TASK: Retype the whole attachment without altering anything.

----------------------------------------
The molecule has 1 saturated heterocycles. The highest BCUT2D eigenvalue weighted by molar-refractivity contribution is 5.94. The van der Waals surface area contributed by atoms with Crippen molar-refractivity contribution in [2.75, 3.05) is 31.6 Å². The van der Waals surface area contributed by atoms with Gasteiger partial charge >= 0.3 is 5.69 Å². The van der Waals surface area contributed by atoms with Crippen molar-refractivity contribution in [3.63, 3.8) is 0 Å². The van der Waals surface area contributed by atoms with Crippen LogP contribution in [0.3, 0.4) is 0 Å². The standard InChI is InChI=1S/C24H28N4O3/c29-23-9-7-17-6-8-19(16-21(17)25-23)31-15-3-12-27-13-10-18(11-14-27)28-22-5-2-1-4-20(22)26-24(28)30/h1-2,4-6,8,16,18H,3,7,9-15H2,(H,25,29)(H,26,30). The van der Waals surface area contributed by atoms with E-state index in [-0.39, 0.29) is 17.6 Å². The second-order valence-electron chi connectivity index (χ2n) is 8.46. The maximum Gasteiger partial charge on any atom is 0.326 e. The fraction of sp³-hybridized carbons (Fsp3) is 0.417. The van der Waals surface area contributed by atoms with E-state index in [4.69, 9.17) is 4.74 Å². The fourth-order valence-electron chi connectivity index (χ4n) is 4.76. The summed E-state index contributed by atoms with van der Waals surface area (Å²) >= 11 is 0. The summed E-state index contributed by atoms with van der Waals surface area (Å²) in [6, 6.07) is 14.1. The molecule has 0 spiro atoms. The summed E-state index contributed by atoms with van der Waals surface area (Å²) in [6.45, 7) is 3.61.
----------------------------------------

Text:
The molecule has 1 saturated heterocycles. The highest BCUT2D eigenvalue weighted by molar-refractivity contribution is 5.94. The van der Waals surface area contributed by atoms with Crippen molar-refractivity contribution in [2.75, 3.05) is 31.6 Å². The van der Waals surface area contributed by atoms with Gasteiger partial charge >= 0.3 is 5.69 Å². The van der Waals surface area contributed by atoms with Crippen molar-refractivity contribution in [3.63, 3.8) is 0 Å². The van der Waals surface area contributed by atoms with Crippen LogP contribution in [0.3, 0.4) is 0 Å². The standard InChI is InChI=1S/C24H28N4O3/c29-23-9-7-17-6-8-19(16-21(17)25-23)31-15-3-12-27-13-10-18(11-14-27)28-22-5-2-1-4-20(22)26-24(28)30/h1-2,4-6,8,16,18H,3,7,9-15H2,(H,25,29)(H,26,30). The van der Waals surface area contributed by atoms with E-state index in [-0.39, 0.29) is 17.6 Å². The second-order valence-electron chi connectivity index (χ2n) is 8.46. The maximum Gasteiger partial charge on any atom is 0.326 e. The fraction of sp³-hybridized carbons (Fsp3) is 0.417. The van der Waals surface area contributed by atoms with E-state index in [4.69, 9.17) is 4.74 Å². The fourth-order valence-electron chi connectivity index (χ4n) is 4.76. The summed E-state index contributed by atoms with van der Waals surface area (Å²) >= 11 is 0. The summed E-state index contributed by atoms with van der Waals surface area (Å²) in [6, 6.07) is 14.1. The molecule has 0 spiro atoms. The summed E-state index contributed by atoms with van der Waals surface area (Å²) in [6.45, 7) is 3.61.